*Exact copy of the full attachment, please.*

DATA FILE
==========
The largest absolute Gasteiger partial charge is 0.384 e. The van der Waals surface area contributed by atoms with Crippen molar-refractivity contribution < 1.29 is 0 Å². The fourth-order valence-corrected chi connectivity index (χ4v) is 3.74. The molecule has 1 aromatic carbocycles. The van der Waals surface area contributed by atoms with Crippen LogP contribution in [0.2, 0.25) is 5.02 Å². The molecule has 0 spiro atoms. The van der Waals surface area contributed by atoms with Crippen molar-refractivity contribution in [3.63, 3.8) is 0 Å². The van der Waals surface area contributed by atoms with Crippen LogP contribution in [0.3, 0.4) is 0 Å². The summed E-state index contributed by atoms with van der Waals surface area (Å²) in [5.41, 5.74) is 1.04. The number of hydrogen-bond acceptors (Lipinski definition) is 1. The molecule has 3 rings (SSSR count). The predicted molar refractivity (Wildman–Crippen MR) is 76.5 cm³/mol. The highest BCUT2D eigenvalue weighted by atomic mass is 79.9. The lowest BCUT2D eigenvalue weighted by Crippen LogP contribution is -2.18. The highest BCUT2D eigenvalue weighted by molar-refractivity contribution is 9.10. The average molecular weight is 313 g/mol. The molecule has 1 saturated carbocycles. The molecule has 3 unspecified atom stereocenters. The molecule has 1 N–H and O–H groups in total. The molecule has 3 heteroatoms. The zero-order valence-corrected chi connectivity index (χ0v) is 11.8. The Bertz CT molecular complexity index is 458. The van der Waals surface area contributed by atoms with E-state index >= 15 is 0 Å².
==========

The largest absolute Gasteiger partial charge is 0.384 e. The van der Waals surface area contributed by atoms with Crippen molar-refractivity contribution < 1.29 is 0 Å². The fourth-order valence-corrected chi connectivity index (χ4v) is 3.74. The molecule has 1 aromatic carbocycles. The van der Waals surface area contributed by atoms with Crippen LogP contribution in [0.2, 0.25) is 5.02 Å². The molecule has 0 spiro atoms. The van der Waals surface area contributed by atoms with Crippen molar-refractivity contribution in [3.63, 3.8) is 0 Å². The van der Waals surface area contributed by atoms with Crippen LogP contribution in [0.3, 0.4) is 0 Å². The summed E-state index contributed by atoms with van der Waals surface area (Å²) in [5.41, 5.74) is 1.04. The number of hydrogen-bond acceptors (Lipinski definition) is 1. The molecule has 3 rings (SSSR count). The predicted molar refractivity (Wildman–Crippen MR) is 76.5 cm³/mol. The highest BCUT2D eigenvalue weighted by atomic mass is 79.9. The lowest BCUT2D eigenvalue weighted by Crippen LogP contribution is -2.18. The highest BCUT2D eigenvalue weighted by molar-refractivity contribution is 9.10. The average molecular weight is 313 g/mol. The molecule has 1 saturated carbocycles. The molecule has 3 unspecified atom stereocenters. The molecule has 1 N–H and O–H groups in total. The molecule has 3 heteroatoms. The zero-order valence-corrected chi connectivity index (χ0v) is 11.8. The Bertz CT molecular complexity index is 458. The van der Waals surface area contributed by atoms with E-state index >= 15 is 0 Å².